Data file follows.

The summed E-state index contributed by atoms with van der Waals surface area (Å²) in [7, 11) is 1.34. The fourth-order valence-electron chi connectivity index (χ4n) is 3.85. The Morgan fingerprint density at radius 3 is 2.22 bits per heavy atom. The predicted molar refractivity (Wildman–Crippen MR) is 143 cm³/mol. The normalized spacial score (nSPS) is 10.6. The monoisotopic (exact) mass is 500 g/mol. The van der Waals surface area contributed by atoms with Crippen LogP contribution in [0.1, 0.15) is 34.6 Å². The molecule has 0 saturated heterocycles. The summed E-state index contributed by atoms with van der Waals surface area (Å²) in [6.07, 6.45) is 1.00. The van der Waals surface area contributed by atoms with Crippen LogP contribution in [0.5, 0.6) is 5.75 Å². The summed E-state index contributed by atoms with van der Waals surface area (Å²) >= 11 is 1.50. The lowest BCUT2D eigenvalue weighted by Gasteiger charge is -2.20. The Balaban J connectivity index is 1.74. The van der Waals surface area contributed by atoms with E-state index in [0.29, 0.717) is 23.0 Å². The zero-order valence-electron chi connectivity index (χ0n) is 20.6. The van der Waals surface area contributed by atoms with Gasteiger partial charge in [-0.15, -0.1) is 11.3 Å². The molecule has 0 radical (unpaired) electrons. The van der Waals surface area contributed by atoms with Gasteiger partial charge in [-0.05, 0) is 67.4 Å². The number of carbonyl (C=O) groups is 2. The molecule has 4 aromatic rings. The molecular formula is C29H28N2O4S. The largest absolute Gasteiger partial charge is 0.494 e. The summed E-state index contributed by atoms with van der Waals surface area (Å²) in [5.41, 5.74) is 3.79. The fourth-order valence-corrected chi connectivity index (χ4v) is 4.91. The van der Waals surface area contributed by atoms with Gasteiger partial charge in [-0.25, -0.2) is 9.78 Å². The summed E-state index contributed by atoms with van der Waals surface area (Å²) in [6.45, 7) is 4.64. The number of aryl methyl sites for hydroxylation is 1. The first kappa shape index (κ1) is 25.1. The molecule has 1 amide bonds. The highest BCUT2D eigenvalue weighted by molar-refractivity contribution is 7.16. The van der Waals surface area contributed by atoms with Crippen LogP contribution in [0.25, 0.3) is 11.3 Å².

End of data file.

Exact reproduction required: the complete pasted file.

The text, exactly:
The summed E-state index contributed by atoms with van der Waals surface area (Å²) in [7, 11) is 1.34. The fourth-order valence-electron chi connectivity index (χ4n) is 3.85. The Morgan fingerprint density at radius 3 is 2.22 bits per heavy atom. The predicted molar refractivity (Wildman–Crippen MR) is 143 cm³/mol. The normalized spacial score (nSPS) is 10.6. The monoisotopic (exact) mass is 500 g/mol. The van der Waals surface area contributed by atoms with Crippen LogP contribution in [0.1, 0.15) is 34.6 Å². The molecule has 0 saturated heterocycles. The summed E-state index contributed by atoms with van der Waals surface area (Å²) in [6.07, 6.45) is 1.00. The van der Waals surface area contributed by atoms with Crippen LogP contribution in [0.5, 0.6) is 5.75 Å². The summed E-state index contributed by atoms with van der Waals surface area (Å²) >= 11 is 1.50. The lowest BCUT2D eigenvalue weighted by Gasteiger charge is -2.20. The Balaban J connectivity index is 1.74. The van der Waals surface area contributed by atoms with E-state index in [0.29, 0.717) is 23.0 Å². The zero-order valence-electron chi connectivity index (χ0n) is 20.6. The van der Waals surface area contributed by atoms with Gasteiger partial charge in [-0.15, -0.1) is 11.3 Å². The molecule has 0 radical (unpaired) electrons. The van der Waals surface area contributed by atoms with Gasteiger partial charge in [-0.05, 0) is 67.4 Å². The number of carbonyl (C=O) groups is 2. The molecule has 4 aromatic rings. The molecular formula is C29H28N2O4S. The largest absolute Gasteiger partial charge is 0.494 e. The summed E-state index contributed by atoms with van der Waals surface area (Å²) in [5.41, 5.74) is 3.79. The fourth-order valence-corrected chi connectivity index (χ4v) is 4.91. The van der Waals surface area contributed by atoms with Gasteiger partial charge in [-0.25, -0.2) is 9.78 Å². The summed E-state index contributed by atoms with van der Waals surface area (Å²) in [6.45, 7) is 4.64. The number of aryl methyl sites for hydroxylation is 1. The first kappa shape index (κ1) is 25.1. The molecule has 1 amide bonds. The highest BCUT2D eigenvalue weighted by molar-refractivity contribution is 7.16. The van der Waals surface area contributed by atoms with Crippen LogP contribution in [0.25, 0.3) is 11.3 Å².